8) Now you can reinstall it into the trailer. Simply lift into place such that frame holes align holes in fiberglass opening. Replace screws till tight.

 

9) Lastly, reinstall Aluminum handles and Plastic Latch.

 

Voile! You have a new mirror which you will never allow to break again because you learned your lesson the first time, as I did LOL.

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2018 Elite


TV - Audi Q5 3.0 TDI

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  • 1 year later...
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Liana - 

Most broken mirrors are a result of either leaving the door unlocked while in transit or in applying too much torque to the frame of the door while opening/closing it (i.e. opening the door from the top or bottom thereby twisting the frame or slamming the door against the dinette seat when opening.

In any case - instead of going to a local glass shop for a replacement, I'd call Oliver Service and ask what they want for a replacement - it could save you some money.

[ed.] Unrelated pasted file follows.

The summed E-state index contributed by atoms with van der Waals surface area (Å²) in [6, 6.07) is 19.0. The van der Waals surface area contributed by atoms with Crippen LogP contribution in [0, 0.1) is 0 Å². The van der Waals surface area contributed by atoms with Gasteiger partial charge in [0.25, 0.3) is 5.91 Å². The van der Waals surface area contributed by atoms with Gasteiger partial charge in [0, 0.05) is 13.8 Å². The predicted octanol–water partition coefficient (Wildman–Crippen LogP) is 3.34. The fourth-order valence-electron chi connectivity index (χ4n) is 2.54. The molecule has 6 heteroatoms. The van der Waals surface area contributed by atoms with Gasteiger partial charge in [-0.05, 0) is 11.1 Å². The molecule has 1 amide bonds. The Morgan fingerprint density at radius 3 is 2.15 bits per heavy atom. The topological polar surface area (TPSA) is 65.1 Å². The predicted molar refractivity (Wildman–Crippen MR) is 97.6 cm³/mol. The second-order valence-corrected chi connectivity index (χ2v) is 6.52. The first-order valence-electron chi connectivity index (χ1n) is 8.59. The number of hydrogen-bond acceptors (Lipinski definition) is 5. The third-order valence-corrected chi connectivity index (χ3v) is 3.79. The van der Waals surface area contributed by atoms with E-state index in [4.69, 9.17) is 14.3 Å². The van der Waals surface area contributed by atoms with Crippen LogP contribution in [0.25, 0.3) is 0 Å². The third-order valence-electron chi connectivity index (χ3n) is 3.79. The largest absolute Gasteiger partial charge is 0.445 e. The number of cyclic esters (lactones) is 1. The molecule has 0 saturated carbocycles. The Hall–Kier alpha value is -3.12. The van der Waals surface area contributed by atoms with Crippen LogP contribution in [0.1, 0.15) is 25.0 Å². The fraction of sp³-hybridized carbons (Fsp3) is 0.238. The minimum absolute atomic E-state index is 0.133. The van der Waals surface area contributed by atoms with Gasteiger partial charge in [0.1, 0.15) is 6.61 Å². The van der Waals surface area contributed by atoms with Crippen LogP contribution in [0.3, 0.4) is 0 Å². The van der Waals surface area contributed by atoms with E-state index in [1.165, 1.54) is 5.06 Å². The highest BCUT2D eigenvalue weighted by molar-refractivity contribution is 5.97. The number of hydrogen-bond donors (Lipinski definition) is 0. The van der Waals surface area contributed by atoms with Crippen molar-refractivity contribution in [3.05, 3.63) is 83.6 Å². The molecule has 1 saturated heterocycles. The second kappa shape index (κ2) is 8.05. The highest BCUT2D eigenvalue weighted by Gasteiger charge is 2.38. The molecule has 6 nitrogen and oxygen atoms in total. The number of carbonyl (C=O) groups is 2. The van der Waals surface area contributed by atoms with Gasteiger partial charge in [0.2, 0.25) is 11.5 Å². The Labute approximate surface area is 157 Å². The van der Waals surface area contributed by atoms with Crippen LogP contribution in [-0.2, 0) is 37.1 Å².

Good luck!

Bill

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2017 Ford F150 Lariat 3.5EB FX4 Max Towing 2016 Oliver Elite II - Hull #117 "Twist"

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If mine ever breaks, fingers crossed, I will replace it with a white fiberglass panel. I never understood the need for that huge heavy fragile dangerous piece of glass.

https://www.homedepot.com/p/Glasliner-4-ft-x-8-ft-White-090-FRP-Wall-Board-MFTF12IXA480009600/100389836

Does anyone know the weight of the mirror?

Actually I would prefer a proper door with a real (secure) latch instead of magnets.

John Davies

Spokane WA

"Mouse":  2017 Legacy Elite II NARV (Not An RV) Two Beds, Hull Number 218, See my HOW TO threads: https://olivertraveltrailers.com/topic/john-e-davies-how-to-threads-and-tech-articles-links/

Tow Vehicle: 2013 Land Cruiser 200, 33" LT tires, airbags.

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  • 2 weeks later...